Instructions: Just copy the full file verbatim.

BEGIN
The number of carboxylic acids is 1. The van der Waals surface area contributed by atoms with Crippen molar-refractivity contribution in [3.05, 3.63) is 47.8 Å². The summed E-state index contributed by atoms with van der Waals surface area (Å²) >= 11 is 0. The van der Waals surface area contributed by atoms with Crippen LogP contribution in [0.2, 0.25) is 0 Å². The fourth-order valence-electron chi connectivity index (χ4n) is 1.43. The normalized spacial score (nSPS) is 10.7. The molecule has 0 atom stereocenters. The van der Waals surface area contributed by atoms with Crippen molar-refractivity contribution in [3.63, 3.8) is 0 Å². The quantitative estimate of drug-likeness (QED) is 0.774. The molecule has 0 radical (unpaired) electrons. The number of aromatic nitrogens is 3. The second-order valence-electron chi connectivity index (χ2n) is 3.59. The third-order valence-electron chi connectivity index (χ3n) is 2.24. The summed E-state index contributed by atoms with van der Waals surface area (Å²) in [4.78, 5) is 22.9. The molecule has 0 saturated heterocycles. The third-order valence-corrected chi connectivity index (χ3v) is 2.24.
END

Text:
The number of carboxylic acids is 1. The van der Waals surface area contributed by atoms with Crippen molar-refractivity contribution in [3.05, 3.63) is 47.8 Å². The summed E-state index contributed by atoms with van der Waals surface area (Å²) >= 11 is 0. The van der Waals surface area contributed by atoms with Crippen LogP contribution in [0.2, 0.25) is 0 Å². The fourth-order valence-electron chi connectivity index (χ4n) is 1.43. The normalized spacial score (nSPS) is 10.7. The molecule has 0 atom stereocenters. The van der Waals surface area contributed by atoms with Crippen molar-refractivity contribution in [3.63, 3.8) is 0 Å². The quantitative estimate of drug-likeness (QED) is 0.774. The molecule has 0 radical (unpaired) electrons. The number of aromatic nitrogens is 3. The second-order valence-electron chi connectivity index (χ2n) is 3.59. The third-order valence-electron chi connectivity index (χ3n) is 2.24. The summed E-state index contributed by atoms with van der Waals surface area (Å²) in [4.78, 5) is 22.9. The molecule has 0 saturated heterocycles. The third-order valence-corrected chi connectivity index (χ3v) is 2.24.